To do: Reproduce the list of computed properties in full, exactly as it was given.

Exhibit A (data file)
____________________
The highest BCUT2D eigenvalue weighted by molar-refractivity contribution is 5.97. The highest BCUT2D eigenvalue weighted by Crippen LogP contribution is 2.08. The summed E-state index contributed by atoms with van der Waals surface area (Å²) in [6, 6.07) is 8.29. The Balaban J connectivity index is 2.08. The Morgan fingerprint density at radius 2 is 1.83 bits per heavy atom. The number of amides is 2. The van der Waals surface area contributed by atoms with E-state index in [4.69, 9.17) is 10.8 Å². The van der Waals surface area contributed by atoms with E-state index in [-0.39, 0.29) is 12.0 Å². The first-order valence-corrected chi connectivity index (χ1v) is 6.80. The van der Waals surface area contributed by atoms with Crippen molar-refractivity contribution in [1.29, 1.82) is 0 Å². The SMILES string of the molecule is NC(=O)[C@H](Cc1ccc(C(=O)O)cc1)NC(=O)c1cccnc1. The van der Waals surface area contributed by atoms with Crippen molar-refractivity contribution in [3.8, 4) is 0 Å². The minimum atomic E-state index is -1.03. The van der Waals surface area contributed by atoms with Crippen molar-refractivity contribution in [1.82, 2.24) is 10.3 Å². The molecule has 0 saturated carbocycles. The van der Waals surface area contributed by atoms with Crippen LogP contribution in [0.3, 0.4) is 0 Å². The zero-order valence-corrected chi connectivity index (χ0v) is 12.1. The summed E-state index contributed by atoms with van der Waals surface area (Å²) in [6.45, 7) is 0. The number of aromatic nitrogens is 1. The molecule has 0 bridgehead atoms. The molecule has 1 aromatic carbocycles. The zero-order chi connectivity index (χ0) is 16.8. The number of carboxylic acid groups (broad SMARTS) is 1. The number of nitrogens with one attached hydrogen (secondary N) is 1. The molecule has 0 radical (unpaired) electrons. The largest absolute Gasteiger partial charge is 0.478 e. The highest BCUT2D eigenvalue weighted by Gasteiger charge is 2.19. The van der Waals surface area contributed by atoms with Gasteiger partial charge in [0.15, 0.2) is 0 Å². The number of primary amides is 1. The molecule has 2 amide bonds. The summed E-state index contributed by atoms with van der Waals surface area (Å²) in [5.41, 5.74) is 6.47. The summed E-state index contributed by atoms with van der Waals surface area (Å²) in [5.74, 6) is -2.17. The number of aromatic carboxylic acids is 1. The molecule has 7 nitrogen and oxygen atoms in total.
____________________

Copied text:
The highest BCUT2D eigenvalue weighted by molar-refractivity contribution is 5.97. The highest BCUT2D eigenvalue weighted by Crippen LogP contribution is 2.08. The summed E-state index contributed by atoms with van der Waals surface area (Å²) in [6, 6.07) is 8.29. The Balaban J connectivity index is 2.08. The Morgan fingerprint density at radius 2 is 1.83 bits per heavy atom. The number of amides is 2. The van der Waals surface area contributed by atoms with E-state index in [4.69, 9.17) is 10.8 Å². The van der Waals surface area contributed by atoms with E-state index in [-0.39, 0.29) is 12.0 Å². The first-order valence-corrected chi connectivity index (χ1v) is 6.80. The van der Waals surface area contributed by atoms with Crippen molar-refractivity contribution in [1.29, 1.82) is 0 Å². The SMILES string of the molecule is NC(=O)[C@H](Cc1ccc(C(=O)O)cc1)NC(=O)c1cccnc1. The van der Waals surface area contributed by atoms with Crippen molar-refractivity contribution in [3.8, 4) is 0 Å². The minimum atomic E-state index is -1.03. The van der Waals surface area contributed by atoms with Crippen molar-refractivity contribution in [1.82, 2.24) is 10.3 Å². The molecule has 0 saturated carbocycles. The van der Waals surface area contributed by atoms with Crippen LogP contribution in [0.3, 0.4) is 0 Å². The zero-order valence-corrected chi connectivity index (χ0v) is 12.1. The summed E-state index contributed by atoms with van der Waals surface area (Å²) in [6.45, 7) is 0. The number of aromatic nitrogens is 1. The molecule has 0 bridgehead atoms. The molecule has 1 aromatic carbocycles. The zero-order chi connectivity index (χ0) is 16.8. The number of carboxylic acid groups (broad SMARTS) is 1. The number of nitrogens with one attached hydrogen (secondary N) is 1. The molecule has 0 radical (unpaired) electrons. The largest absolute Gasteiger partial charge is 0.478 e. The highest BCUT2D eigenvalue weighted by Gasteiger charge is 2.19. The van der Waals surface area contributed by atoms with Gasteiger partial charge in [0.15, 0.2) is 0 Å². The number of primary amides is 1. The molecule has 2 amide bonds. The summed E-state index contributed by atoms with van der Waals surface area (Å²) in [5.41, 5.74) is 6.47. The summed E-state index contributed by atoms with van der Waals surface area (Å²) in [5.74, 6) is -2.17. The number of aromatic carboxylic acids is 1. The molecule has 7 nitrogen and oxygen atoms in total.